Robert C. Lear, Public Defender, Stroudsburg, Michael J. Wetmore, Tannersville, for appellant.
James F. Marsh, Dist. Atty., C. Daniel Higgins, Asst. Dist. Atty., Stroudsburg, for appellee.
Jones, C. J., and Eagen, O'Brien, Roberts, Pomeroy, Nix and Manderino, JJ. Eagen, J., filed a dissenting opinion in which O'Brien, J., joins.
Today we must decide whether psychiatric evidence is admissible to be evaluated by the jury when an accused offers it to negate the element of specific intent required for a conviction of murder of the first degree thereby reducing the crime to murder of the second degree.*fn1 We
are persuaded by the vast weight of authority that psychiatric evidence should be admissible for this purpose and, therefore, we hold that the learned court below erred in excluding the proffered testimony from the jury's consideration.*fn2
Prior to analyzing the specific facts of this case, it is necessary to clarify what we do not decide in today's opinion. First, appellant has not raised the defense of
insanity and today's decision in no way affects the vitality of the M'Naghten test as the sole standard in this Commonwealth for determining criminal responsibility where the actor alleges mental illness or defect.*fn3 Second, for reasons that will be discussed hereinafter, we do not view the position adopted today as inferentially accepting the irresistible impulse test which we have previously expressly rejected.*fn4 Third, we do not here reach the question of the applicability of the principles announced herein to crimes requiring a specific intent other than murder of the first degree.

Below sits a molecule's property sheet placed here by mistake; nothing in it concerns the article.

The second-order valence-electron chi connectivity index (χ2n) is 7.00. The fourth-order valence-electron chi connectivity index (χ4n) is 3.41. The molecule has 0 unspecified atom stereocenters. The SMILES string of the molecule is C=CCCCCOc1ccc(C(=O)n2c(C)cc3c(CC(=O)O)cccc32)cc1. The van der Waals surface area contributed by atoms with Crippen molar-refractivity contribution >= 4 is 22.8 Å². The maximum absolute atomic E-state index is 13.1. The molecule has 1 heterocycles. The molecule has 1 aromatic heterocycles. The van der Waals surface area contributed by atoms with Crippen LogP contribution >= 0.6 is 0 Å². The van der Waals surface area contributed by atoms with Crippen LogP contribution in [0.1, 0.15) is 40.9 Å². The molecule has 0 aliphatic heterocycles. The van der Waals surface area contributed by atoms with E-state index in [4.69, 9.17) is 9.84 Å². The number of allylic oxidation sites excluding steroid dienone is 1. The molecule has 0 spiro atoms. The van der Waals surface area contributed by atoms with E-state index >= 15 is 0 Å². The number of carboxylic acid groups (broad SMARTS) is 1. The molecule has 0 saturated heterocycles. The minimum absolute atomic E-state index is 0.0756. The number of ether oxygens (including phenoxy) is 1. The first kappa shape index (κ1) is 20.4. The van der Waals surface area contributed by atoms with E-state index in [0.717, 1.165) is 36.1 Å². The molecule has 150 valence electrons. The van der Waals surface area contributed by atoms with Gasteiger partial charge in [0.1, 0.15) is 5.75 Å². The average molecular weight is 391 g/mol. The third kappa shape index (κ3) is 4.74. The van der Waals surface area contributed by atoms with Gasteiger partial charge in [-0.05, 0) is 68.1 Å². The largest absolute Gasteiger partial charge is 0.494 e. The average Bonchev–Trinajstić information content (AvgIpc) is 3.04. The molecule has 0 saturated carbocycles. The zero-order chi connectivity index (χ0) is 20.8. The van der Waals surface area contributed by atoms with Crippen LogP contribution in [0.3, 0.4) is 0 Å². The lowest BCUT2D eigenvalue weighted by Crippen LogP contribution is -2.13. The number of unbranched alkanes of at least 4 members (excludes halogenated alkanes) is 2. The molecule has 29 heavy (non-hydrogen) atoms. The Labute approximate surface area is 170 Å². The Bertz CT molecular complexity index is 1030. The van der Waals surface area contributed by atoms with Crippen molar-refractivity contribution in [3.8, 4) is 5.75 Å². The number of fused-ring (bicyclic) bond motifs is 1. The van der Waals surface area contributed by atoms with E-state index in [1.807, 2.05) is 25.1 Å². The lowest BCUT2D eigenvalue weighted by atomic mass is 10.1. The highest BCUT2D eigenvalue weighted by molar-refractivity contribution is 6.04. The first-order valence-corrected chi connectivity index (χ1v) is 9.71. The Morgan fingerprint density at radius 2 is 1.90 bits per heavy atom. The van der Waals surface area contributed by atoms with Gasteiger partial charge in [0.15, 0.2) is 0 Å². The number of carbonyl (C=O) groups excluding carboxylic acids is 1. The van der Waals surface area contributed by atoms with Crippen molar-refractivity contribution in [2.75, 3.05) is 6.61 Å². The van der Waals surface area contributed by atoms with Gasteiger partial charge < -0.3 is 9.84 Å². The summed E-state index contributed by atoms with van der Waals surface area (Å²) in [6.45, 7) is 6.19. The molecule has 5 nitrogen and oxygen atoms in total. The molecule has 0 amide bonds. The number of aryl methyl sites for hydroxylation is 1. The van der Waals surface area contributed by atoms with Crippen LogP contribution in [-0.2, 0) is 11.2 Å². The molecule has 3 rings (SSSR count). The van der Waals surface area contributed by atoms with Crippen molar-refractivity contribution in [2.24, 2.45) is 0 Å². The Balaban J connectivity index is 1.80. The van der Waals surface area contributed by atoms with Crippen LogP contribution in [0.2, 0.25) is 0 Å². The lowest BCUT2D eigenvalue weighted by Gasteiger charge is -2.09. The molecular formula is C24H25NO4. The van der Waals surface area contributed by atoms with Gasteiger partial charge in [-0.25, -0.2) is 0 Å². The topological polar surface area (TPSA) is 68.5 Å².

Appellant, Michael Walzack, was tried before a jury and convicted of murder of the first degree in the shooting death of one Ole Toasen. Following a penalty hearing, appellant was sentenced to life imprisonment. Post-trial motions for a new trial and in arrest of judgment were filed and denied and this direct appeal followed.*fn5
During the trial, the defense admitted the killing and attempted to establish its position through the testimony of appellant and a Dr. Willis. When called to the stand, the defense made an offer of proof indicating that the witness did not intend to contest appellant's sanity at the time of the incident, under the M'Naghten standard. The defense conceded that appellant was sane; that he
could tell the difference between right and wrong and that he knew the nature and quality of his act. The single stated purpose in offering the witness was to demonstrate that as a result of a surgical procedure, a lobotomy, which appellant had undergone, he did not possess sufficient mental capacity to form the specific intent required for a conviction of murder of the first degree.*fn6
In rejecting the psychiatric evidence, the trial court relied on a number of our earlier closely divided decisions. Commonwealth v. Tomlinson, 446 Pa. 241, 284 A.2d 687 (1971) (majority opinion by Bell, C. J., concurring opinion by Barbieri, J., dissenting opinion by Roberts, J., in which Jones and Pomeroy, JJ., joined); Commonwealth v. ...